Whilst the pass from full-back inside to Weigl allowed him to face forwards upon receiving the ball, due to his prior movement (sideways), the other option for the full-back in these situations was not quite as progressive. On most occasions when a Dortmund full-back had the ball, the near 8 would drop from their position between the lines, to just in front of Gladbach’s midfield line. This movements would often be followed by Gladbach’s closest central midfielder. In doing so, the passing lane to the open Weigl was often narrowed, both by the position of the 8, and the opponent brought with them.

The fact that the 8 was marked when dropping, combined with the dropping movement meaning a backwards facing field of vision meant that these situations often led to passes back across to the ball-far centre back. Whilst the 8s would rarely be able to receive from the full-backs if they remained between the lines, they would clear space for Weigl by staying in position. Furthermore, they could create a double threat whereby they could receive behind the ball-near Gladbach midfielder if he moved up to press, or allow Weigl to dribble forwards if the Gladbach midfielder stayed in position.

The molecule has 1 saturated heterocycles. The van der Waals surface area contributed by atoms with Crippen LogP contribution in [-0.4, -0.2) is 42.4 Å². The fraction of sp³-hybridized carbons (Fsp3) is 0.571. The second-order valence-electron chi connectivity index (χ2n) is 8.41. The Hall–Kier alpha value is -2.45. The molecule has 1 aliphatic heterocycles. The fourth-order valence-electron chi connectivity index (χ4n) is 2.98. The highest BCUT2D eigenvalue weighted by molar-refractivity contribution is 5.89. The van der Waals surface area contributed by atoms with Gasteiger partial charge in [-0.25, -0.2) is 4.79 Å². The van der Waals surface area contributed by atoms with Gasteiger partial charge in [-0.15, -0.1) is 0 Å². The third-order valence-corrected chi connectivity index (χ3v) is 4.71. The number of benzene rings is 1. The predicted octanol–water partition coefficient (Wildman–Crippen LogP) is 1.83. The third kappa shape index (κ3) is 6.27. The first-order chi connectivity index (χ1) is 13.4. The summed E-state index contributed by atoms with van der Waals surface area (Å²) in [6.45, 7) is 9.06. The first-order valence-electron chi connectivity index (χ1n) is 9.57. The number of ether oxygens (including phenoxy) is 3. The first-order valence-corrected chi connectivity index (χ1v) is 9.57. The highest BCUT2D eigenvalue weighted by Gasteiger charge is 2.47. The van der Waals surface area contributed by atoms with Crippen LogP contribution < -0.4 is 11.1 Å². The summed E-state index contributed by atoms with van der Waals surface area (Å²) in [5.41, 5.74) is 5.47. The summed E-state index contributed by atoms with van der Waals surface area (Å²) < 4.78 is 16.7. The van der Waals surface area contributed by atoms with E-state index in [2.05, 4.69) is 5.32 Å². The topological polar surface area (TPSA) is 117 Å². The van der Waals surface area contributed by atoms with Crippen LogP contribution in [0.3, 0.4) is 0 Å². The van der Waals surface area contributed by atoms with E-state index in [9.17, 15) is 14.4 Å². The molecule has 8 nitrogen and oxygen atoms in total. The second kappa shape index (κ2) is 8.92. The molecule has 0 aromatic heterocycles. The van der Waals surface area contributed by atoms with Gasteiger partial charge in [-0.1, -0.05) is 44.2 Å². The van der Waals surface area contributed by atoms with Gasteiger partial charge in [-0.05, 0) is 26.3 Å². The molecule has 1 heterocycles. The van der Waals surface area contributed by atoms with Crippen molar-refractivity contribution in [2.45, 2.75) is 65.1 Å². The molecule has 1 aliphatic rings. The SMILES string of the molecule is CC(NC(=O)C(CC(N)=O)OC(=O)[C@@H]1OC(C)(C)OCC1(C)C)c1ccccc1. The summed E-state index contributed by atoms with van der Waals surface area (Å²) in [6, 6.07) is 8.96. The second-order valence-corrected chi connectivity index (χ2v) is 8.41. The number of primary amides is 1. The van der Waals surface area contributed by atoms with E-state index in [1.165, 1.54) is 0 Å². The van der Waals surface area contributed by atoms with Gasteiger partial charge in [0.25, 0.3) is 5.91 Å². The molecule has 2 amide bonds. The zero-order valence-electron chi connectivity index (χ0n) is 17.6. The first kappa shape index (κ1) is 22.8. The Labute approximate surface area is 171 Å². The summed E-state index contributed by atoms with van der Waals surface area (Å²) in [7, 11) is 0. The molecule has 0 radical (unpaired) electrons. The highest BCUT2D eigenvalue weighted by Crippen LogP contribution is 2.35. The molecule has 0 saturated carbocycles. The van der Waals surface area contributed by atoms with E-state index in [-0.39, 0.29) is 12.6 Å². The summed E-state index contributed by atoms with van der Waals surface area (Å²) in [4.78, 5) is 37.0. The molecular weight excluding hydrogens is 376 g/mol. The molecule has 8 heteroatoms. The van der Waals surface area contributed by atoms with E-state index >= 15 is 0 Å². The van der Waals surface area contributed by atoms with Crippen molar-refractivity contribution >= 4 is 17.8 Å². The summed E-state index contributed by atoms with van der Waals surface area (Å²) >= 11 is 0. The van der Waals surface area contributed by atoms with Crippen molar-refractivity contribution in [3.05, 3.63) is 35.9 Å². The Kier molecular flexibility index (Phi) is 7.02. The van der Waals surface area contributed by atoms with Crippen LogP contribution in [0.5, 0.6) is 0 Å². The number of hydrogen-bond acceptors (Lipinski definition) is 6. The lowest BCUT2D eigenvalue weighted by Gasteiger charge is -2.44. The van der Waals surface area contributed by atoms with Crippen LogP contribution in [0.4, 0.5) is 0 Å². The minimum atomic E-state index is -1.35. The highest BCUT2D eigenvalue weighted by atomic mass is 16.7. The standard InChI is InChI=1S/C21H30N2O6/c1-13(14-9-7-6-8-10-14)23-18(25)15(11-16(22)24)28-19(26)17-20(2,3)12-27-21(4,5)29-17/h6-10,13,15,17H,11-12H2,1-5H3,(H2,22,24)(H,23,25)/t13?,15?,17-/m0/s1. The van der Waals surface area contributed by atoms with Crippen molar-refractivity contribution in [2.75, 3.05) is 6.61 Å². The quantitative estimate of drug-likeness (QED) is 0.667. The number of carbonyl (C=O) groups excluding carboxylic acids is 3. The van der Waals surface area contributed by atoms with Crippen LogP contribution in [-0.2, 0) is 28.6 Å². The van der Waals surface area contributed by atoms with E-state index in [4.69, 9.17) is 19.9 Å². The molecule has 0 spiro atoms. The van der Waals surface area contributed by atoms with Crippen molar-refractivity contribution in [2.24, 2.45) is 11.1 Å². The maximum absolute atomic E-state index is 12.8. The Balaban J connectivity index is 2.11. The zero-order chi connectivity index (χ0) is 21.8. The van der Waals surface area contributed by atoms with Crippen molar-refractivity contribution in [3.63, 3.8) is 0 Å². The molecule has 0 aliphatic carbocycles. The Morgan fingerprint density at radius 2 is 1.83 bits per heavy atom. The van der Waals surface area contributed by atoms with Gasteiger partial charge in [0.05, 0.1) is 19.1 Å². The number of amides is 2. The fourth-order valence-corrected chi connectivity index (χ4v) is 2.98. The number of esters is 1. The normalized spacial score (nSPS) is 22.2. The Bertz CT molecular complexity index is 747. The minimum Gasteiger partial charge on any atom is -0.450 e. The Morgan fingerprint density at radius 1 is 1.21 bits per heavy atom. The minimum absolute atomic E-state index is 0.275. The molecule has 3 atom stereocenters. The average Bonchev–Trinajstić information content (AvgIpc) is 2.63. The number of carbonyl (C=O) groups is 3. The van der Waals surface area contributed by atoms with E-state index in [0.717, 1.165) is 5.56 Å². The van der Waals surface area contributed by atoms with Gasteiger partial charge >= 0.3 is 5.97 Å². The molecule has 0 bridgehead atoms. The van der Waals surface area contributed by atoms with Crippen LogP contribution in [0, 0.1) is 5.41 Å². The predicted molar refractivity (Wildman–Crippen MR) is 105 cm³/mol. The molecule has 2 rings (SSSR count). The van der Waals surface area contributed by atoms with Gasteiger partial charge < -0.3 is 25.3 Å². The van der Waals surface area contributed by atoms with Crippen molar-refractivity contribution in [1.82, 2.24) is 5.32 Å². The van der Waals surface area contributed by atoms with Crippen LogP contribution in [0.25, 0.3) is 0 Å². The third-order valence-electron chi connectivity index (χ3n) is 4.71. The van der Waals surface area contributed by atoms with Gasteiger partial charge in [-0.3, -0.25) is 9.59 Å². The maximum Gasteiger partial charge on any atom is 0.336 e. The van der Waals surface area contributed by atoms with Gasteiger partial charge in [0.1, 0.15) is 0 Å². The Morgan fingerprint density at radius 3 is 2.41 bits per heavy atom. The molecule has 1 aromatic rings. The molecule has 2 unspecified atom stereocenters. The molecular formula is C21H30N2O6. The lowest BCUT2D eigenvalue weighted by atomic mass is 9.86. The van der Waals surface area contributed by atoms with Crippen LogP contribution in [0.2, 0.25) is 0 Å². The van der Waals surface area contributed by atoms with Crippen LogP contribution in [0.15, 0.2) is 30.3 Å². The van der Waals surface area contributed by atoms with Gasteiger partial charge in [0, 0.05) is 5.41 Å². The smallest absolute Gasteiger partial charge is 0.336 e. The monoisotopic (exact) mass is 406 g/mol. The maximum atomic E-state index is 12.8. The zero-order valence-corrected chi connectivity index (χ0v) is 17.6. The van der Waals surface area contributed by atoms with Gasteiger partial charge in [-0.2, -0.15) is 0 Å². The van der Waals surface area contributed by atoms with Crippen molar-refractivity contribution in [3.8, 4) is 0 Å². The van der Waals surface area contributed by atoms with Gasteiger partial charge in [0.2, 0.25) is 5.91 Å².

Use of Burki

There were a number of situations where both Stindl and Raffael pushed up, the ball-near striker doing so whilst covering the lane to Weigl, and the ball-far striker blocking the switch to the far centre-back. This was not done with much intensity, yet created issues in how to bypass the coverage without playing into undue pressure. In these situations the Dortmund goalkeeper played very high outfield, often around the centre circle area!

With his presence they created a diamond base. This created a very short back passing option for the ball carrying centre-back in this situation. With the ball at Burki’s feet he could threaten to play vertically into Weigl behind the strikers, in response Raffael and Stindl had to narrow their positions, allowing the centre backs to receive in space outside the strikers.

BVB Burki-diamond

Structural shifts